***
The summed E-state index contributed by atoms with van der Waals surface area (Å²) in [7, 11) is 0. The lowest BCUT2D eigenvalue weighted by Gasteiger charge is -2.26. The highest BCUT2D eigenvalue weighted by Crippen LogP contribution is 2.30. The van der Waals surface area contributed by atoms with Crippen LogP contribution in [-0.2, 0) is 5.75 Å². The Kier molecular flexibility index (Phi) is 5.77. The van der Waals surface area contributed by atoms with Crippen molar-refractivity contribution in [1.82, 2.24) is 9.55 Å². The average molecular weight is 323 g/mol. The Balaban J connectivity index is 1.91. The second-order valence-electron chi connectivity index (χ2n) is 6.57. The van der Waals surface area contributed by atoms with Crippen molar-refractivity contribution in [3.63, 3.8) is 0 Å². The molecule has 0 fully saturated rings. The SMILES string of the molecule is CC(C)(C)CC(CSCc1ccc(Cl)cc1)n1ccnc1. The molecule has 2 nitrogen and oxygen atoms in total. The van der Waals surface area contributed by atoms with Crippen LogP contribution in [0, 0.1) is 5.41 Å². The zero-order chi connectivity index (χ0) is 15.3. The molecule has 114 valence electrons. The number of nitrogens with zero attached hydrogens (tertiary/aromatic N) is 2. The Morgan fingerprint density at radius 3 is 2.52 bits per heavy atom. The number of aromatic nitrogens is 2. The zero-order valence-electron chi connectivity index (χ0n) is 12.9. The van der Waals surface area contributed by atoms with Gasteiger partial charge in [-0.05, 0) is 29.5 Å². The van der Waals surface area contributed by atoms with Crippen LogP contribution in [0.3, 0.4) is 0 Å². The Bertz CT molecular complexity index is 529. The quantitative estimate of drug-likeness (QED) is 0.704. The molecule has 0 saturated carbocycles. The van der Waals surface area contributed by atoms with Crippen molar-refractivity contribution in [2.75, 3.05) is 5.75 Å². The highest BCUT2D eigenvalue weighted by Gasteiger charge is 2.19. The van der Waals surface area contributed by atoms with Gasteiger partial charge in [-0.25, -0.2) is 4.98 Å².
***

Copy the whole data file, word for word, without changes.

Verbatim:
The summed E-state index contributed by atoms with van der Waals surface area (Å²) in [7, 11) is 0. The lowest BCUT2D eigenvalue weighted by Gasteiger charge is -2.26. The highest BCUT2D eigenvalue weighted by Crippen LogP contribution is 2.30. The van der Waals surface area contributed by atoms with Crippen LogP contribution in [-0.2, 0) is 5.75 Å². The Kier molecular flexibility index (Phi) is 5.77. The van der Waals surface area contributed by atoms with Crippen molar-refractivity contribution in [1.82, 2.24) is 9.55 Å². The average molecular weight is 323 g/mol. The Balaban J connectivity index is 1.91. The second-order valence-electron chi connectivity index (χ2n) is 6.57. The van der Waals surface area contributed by atoms with Crippen molar-refractivity contribution in [3.63, 3.8) is 0 Å². The molecule has 0 fully saturated rings. The SMILES string of the molecule is CC(C)(C)CC(CSCc1ccc(Cl)cc1)n1ccnc1. The molecule has 2 nitrogen and oxygen atoms in total. The van der Waals surface area contributed by atoms with Crippen LogP contribution in [0, 0.1) is 5.41 Å². The zero-order chi connectivity index (χ0) is 15.3. The molecule has 114 valence electrons. The number of nitrogens with zero attached hydrogens (tertiary/aromatic N) is 2. The Morgan fingerprint density at radius 3 is 2.52 bits per heavy atom. The number of aromatic nitrogens is 2. The zero-order valence-electron chi connectivity index (χ0n) is 12.9. The van der Waals surface area contributed by atoms with Gasteiger partial charge in [-0.05, 0) is 29.5 Å². The van der Waals surface area contributed by atoms with Crippen LogP contribution in [0.3, 0.4) is 0 Å². The Bertz CT molecular complexity index is 529. The quantitative estimate of drug-likeness (QED) is 0.704. The molecule has 0 saturated carbocycles. The van der Waals surface area contributed by atoms with Crippen molar-refractivity contribution in [2.75, 3.05) is 5.75 Å². The highest BCUT2D eigenvalue weighted by Gasteiger charge is 2.19. The van der Waals surface area contributed by atoms with Gasteiger partial charge in [-0.25, -0.2) is 4.98 Å².